Jesus entered, stood among them, and said, “Peace to you.” Then he showed them his hands and side.
I find it fascinating that although Jesus had a new, resurrection body, He still carried the nail scars from the crucifixion on His body. Couldn’t He just as easily get rid of them? After all, He is the Son of God, the risen Christ. But I wonder if the wounds were His way of saying to His disciples (and us), “Even though the world’s sin, hatred, anger and rejection wounded me, it didn’t get the best of Me. I’m alive and well.” In other words, “what doesn’t kill you makes you stronger.”
There are two types of people in the world: those who have been hurt and as a result hurt others, and those who have been hurt, but by the grace and power of God choose to use their pain to heal the hurting. What kind of person are you? God showed me that no matter how much someone might have hurt me, my wounds can be used by Him to help and bless those who are hurting, which is often why He doesn’t completely take away the scars. Yes, He’ll help us overcome the pain, as I’m sure was the case for Jesus at His resurrection, but the wounds will often remain as a sign and reminder of the pain and hurt we’ve experienced by others.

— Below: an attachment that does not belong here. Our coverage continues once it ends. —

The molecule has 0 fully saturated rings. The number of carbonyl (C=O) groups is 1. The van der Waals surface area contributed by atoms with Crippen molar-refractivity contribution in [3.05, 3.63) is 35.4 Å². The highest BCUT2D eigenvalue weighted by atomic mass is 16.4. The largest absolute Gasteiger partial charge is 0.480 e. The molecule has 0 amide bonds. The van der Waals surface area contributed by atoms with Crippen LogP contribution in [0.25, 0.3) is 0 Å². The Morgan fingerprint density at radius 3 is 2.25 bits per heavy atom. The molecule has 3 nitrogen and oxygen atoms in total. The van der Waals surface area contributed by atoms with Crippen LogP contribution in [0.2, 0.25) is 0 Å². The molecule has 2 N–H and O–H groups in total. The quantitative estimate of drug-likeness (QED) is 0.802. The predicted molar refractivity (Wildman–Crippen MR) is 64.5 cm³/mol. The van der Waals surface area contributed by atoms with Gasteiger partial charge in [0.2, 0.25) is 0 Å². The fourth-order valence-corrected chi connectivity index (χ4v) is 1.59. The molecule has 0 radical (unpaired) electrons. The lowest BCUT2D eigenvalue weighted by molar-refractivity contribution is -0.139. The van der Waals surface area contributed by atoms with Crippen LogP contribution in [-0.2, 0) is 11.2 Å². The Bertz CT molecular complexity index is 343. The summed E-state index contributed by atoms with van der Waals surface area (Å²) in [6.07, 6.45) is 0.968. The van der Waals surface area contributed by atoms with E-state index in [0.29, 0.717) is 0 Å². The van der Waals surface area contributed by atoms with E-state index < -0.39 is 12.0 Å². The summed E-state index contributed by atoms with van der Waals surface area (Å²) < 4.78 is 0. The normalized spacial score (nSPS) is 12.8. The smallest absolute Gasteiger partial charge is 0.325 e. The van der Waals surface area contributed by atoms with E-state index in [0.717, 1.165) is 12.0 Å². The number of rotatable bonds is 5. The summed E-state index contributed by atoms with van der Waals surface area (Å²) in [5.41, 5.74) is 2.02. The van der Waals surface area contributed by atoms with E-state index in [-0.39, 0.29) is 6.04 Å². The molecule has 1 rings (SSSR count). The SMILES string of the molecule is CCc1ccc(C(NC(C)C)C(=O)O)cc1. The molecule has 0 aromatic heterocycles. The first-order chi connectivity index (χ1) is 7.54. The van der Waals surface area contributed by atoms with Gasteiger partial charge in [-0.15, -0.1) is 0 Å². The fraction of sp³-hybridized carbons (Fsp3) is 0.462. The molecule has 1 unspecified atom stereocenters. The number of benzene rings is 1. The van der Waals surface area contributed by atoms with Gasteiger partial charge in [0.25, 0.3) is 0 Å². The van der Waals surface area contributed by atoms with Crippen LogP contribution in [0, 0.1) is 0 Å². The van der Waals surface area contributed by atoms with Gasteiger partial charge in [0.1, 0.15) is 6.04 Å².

Paul said, “I gave up all that inferior stuff so I could know Christ personally, experience his resurrection power, be a partner in his suffering, and go all the way with him to death itself. If there was any way to get in on the resurrection from the dead, I wanted to do it” (Philippians 3:10-11). The only way to experience that resurrection power, the only way to experience the truth of the saying “what doesn’t kill you makes you stronger,” is to be willing to go through death ourselves, to accept God’s will to go through the painful times. And count on this, if the risen Christ could experience suffering, pain and death and rise again, we also have that same blessed assurance.
Everyone wants to be an overcomer, but nobody wants anything to overcome. -Joyce Meyer